Canyon County will now allow its bilingual volunteers to speak Spanish while assisting voters at the polls.
Canyon County staff previously told the Idaho Press that Spanish-speaking poll workers were not allowed to speak Spanish to assist voters. Instead, they said they encouraged voters to bring English-speaking children, spouses or friends to assist them with the voting process.
Voters are also allowed to use phones in the ballot box.
After inquiries from the Idaho Press, Canyon County officials confirmed with the state elections office Thursday there was no state requirement barring volunteers from assisting voters in Spanish at the voter’s request.
“(Poll workers) would not be prohibited from helping a voter through the voting process,” state election director Lisa Mason told the Idaho Press on Wednesday. “There’s nothing that would prohibit them from speaking a different language.”
To be clear, neither Canyon County nor Ada County is legally required to offer Spanish-language assistance or voting materials for voters.
According to a 1975 amendment to the Voting Rights Act, a jurisdiction is required to provide non-English language materials and assistance when the number of U.S. citizens of voting age in a single language group in that jurisdiction number more than 10,000, is more than 5 percent of all voting-age citizens, on an Indian reservation where that language group exceeds 5 percent of all reservation residents, or the illiteracy rate of the group is higher than the national illiteracy rate.
Right now, Lincoln County in the Magic Valley is the only Idaho county federally required to provide Spanish election information, Spanish ballots and Spanish-language assistance at polls. The federal requirements are as recent as the 2016 election, but other jurisdictions like Canyon County are expected to join Lincoln County after the next Census.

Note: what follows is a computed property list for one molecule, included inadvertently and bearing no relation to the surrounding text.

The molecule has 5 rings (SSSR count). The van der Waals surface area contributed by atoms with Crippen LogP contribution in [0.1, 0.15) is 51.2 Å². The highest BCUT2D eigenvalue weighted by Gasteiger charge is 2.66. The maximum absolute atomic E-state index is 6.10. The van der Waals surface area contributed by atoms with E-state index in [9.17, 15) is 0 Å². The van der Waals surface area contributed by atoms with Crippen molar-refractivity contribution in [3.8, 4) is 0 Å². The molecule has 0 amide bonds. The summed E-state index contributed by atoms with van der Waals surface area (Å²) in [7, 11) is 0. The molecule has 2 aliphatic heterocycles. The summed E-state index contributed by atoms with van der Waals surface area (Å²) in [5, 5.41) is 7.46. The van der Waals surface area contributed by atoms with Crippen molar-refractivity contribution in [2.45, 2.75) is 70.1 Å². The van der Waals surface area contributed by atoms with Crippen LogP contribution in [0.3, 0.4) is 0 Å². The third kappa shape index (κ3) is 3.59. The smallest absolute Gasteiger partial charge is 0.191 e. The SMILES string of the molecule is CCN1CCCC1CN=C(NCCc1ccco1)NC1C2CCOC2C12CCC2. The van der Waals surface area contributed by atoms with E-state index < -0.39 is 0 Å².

Canyon County spokesman Joe Decker said elections staff are now in the process of informing each precinct’s election judge of the changes.
“Poll workers can translate if they have the ability to,” Decker said. “For our poll workers who are able to assist with translation, they can.”
In Ada County, county clerk Chris Rich said he didn’t believe there is much of a need for Spanish translation in Ada County as there would be in other parts of Idaho. Rich also said Ada County elections staff had no way to assess the Spanish competency of their roughly 1,000 total volunteers.
“You can have a wide range of language,” Rich said. “I’d be hesitant to provide that assistance.”
Only 8.6 percent of Ada County residents reported speaking a language other than English at home, compared to 17.7 percent in Canyon County. Elections staff from both counties encouraged voters who do not speak fluent English to bring friends or family members who can help them fill out their ballot. All election information on the Canyon County Elections website is also translated into Spanish for anyone who needs it.
Kathy Griesmyer, policy director for ACLU of Idaho, said even if it wasn’t federally mandated, requiring voters to rely on spouses or young children to exercise their right to vote was placing an “undue burden” on voters.
“There are so many different types of us citizens who don’t speak English, like refugees,” Griesmyer said. “We’d like to see the state and the county take more of a proactive stance. We think the the burden should be on the counties, and we think they should include more language access for the folks who need it.”